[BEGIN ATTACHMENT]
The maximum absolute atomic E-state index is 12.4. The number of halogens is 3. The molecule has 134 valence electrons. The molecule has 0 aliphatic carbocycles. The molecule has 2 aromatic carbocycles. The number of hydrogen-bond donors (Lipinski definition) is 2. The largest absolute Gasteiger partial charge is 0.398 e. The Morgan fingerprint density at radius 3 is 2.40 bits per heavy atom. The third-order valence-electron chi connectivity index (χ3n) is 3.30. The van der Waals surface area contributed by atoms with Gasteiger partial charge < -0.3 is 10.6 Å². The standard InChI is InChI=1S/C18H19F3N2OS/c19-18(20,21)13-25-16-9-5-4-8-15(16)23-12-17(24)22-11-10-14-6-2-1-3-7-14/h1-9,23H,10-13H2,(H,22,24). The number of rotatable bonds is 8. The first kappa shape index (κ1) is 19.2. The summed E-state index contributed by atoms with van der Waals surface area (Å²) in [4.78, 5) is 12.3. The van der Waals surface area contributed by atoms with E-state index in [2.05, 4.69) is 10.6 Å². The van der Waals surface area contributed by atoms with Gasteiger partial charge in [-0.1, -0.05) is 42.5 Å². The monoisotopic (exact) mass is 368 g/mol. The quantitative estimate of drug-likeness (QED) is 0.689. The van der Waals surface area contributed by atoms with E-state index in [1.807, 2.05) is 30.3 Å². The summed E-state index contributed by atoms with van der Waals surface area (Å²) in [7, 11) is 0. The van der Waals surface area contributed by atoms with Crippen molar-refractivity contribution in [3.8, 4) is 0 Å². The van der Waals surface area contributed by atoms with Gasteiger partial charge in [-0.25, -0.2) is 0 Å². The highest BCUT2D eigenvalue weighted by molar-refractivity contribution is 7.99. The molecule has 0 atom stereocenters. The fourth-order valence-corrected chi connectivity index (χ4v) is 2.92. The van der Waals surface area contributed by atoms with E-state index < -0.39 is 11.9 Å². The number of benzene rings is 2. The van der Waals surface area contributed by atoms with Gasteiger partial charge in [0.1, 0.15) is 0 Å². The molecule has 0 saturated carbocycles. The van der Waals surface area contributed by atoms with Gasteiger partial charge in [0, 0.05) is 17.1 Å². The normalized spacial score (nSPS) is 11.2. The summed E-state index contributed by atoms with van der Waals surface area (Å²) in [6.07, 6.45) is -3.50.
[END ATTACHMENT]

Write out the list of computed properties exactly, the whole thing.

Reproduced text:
The maximum absolute atomic E-state index is 12.4. The number of halogens is 3. The molecule has 134 valence electrons. The molecule has 0 aliphatic carbocycles. The molecule has 2 aromatic carbocycles. The number of hydrogen-bond donors (Lipinski definition) is 2. The largest absolute Gasteiger partial charge is 0.398 e. The Morgan fingerprint density at radius 3 is 2.40 bits per heavy atom. The third-order valence-electron chi connectivity index (χ3n) is 3.30. The van der Waals surface area contributed by atoms with Gasteiger partial charge < -0.3 is 10.6 Å². The standard InChI is InChI=1S/C18H19F3N2OS/c19-18(20,21)13-25-16-9-5-4-8-15(16)23-12-17(24)22-11-10-14-6-2-1-3-7-14/h1-9,23H,10-13H2,(H,22,24). The number of rotatable bonds is 8. The first kappa shape index (κ1) is 19.2. The summed E-state index contributed by atoms with van der Waals surface area (Å²) in [4.78, 5) is 12.3. The van der Waals surface area contributed by atoms with E-state index in [2.05, 4.69) is 10.6 Å². The van der Waals surface area contributed by atoms with Gasteiger partial charge in [-0.1, -0.05) is 42.5 Å². The monoisotopic (exact) mass is 368 g/mol. The quantitative estimate of drug-likeness (QED) is 0.689. The van der Waals surface area contributed by atoms with E-state index in [1.807, 2.05) is 30.3 Å². The summed E-state index contributed by atoms with van der Waals surface area (Å²) in [7, 11) is 0. The van der Waals surface area contributed by atoms with Crippen molar-refractivity contribution in [3.8, 4) is 0 Å². The van der Waals surface area contributed by atoms with Gasteiger partial charge in [-0.25, -0.2) is 0 Å². The highest BCUT2D eigenvalue weighted by molar-refractivity contribution is 7.99. The molecule has 0 atom stereocenters. The fourth-order valence-corrected chi connectivity index (χ4v) is 2.92. The van der Waals surface area contributed by atoms with E-state index < -0.39 is 11.9 Å². The number of benzene rings is 2. The van der Waals surface area contributed by atoms with Gasteiger partial charge in [0.1, 0.15) is 0 Å². The molecule has 0 saturated carbocycles. The van der Waals surface area contributed by atoms with Gasteiger partial charge in [0, 0.05) is 17.1 Å². The normalized spacial score (nSPS) is 11.2. The summed E-state index contributed by atoms with van der Waals surface area (Å²) in [6.07, 6.45) is -3.50.